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Mrs. Sadat and Sister of Missing Israeli Soldier Exchange Letters

March 15, 1974
See Original Daily Bulletin From This Date

An exchange of letters between the wife of Egyptian President Anwar Sadat and the sister of an Israeli soldier missing in the Yom Kippur War, was published here today. The exchange was initiated by Mrs. Ophira Telem, an Acre school teacher, who appealed to Mrs. Gehan Sadat to help determine the fate of her brother, Sgt. Eli Kimche, missing after an Israeli commando raid in the Port Said area last Nov. 17. The letters were sent through the Red Cross. Mrs. Telem’s was dated Dec. 23, 1973 and Mrs. Sadat’s reply, dated Feb. 14, 1974, was widely published in Egypt and Lebanon, though it has not yet reached Mrs. Telem.

The President’s wife reproached Israel’s leaders for allegedly forcing on Egypt a “war that we tried by all means to prevent.” But she observed that there are no true victors or losers in any war. “Whoever was killed in the Oct. war is our son and part of our soul.” Mrs. Sadat wrote, adding. “We the Egyptians truly mean to make every move toward real peace, just and lasting and we want to construct and rehabilitate our country so that our nation will fulfill the hopes for a happy family and a happy home.”

Mrs. Telem’s letter reflected the agony suffered by Israeli families who don’t know if their sons are dead or alive. “As a sister of a missing soldier I am writing to you because my parents swing from hope to despair,” she said. “Now that his name was not on the POW list, they have lost all hope and have changed their way of life. Their sufferings are great… I call on you, as an Egyptian mother, to try and find my missing brother. The weeping of my father who never wept before and the black dress of my mother haunt me. My story is the story of thousands of families.”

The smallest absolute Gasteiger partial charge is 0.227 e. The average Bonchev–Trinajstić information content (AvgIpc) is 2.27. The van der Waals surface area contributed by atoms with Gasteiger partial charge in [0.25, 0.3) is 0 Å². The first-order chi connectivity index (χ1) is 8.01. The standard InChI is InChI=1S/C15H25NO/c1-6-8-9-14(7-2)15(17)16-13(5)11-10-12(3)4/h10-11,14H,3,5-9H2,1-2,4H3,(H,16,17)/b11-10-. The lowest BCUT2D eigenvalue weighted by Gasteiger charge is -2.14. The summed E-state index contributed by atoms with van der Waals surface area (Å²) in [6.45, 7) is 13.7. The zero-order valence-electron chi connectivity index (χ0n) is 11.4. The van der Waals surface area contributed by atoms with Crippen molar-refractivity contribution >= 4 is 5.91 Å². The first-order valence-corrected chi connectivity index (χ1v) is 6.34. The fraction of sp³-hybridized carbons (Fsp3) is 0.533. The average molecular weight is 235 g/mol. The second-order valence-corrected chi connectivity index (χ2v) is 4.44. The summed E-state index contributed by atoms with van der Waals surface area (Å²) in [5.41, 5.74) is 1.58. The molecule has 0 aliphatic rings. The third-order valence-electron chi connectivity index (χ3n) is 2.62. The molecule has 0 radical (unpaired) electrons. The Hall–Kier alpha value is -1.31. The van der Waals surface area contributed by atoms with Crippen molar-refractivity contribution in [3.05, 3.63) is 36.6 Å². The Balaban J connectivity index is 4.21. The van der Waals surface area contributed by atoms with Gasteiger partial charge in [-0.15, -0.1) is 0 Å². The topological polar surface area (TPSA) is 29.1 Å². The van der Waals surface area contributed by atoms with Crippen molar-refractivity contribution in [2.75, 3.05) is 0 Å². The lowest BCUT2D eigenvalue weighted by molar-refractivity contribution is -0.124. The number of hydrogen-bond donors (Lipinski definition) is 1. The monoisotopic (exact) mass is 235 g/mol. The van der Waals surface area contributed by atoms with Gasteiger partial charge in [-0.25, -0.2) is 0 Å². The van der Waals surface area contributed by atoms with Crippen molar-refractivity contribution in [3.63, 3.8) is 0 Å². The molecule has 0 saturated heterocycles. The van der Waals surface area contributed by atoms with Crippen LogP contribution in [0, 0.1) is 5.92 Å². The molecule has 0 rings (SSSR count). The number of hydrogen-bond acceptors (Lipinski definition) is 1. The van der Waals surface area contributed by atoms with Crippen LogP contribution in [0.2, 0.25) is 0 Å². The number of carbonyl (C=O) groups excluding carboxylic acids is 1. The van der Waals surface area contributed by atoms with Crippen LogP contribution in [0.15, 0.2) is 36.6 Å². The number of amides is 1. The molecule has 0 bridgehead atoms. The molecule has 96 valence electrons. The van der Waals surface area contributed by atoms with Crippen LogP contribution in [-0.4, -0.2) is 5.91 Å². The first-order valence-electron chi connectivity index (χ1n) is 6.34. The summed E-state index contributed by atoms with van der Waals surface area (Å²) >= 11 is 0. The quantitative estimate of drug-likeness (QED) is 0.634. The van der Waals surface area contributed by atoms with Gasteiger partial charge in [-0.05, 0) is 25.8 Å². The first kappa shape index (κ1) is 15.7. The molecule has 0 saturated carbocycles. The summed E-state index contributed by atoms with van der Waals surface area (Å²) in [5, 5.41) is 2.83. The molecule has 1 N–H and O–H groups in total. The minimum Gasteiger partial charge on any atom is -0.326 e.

Mrs. Telem, whose father is the Mapam representative on the Acre Labor Council, noted in her letter that she was brought up in a mixed Jewish-Arab town “where we know how to live together” and where many Arab friends share her family’s grief. She was not brought up to hate Arabs, she wrote, or to glory in war and killing. “We in Israel do not teach our people to kill,” she wrote.

Mrs. Sadat said in her reply, “My husband believes in the call for peace and love.” She said Egypt fought to free its occupied lands “but we do not wage war for the sake of war. We want peace, but the Israeli leaders, who are the leaders of the army too, have closed all doors…” (By Yitzhak Shargil)

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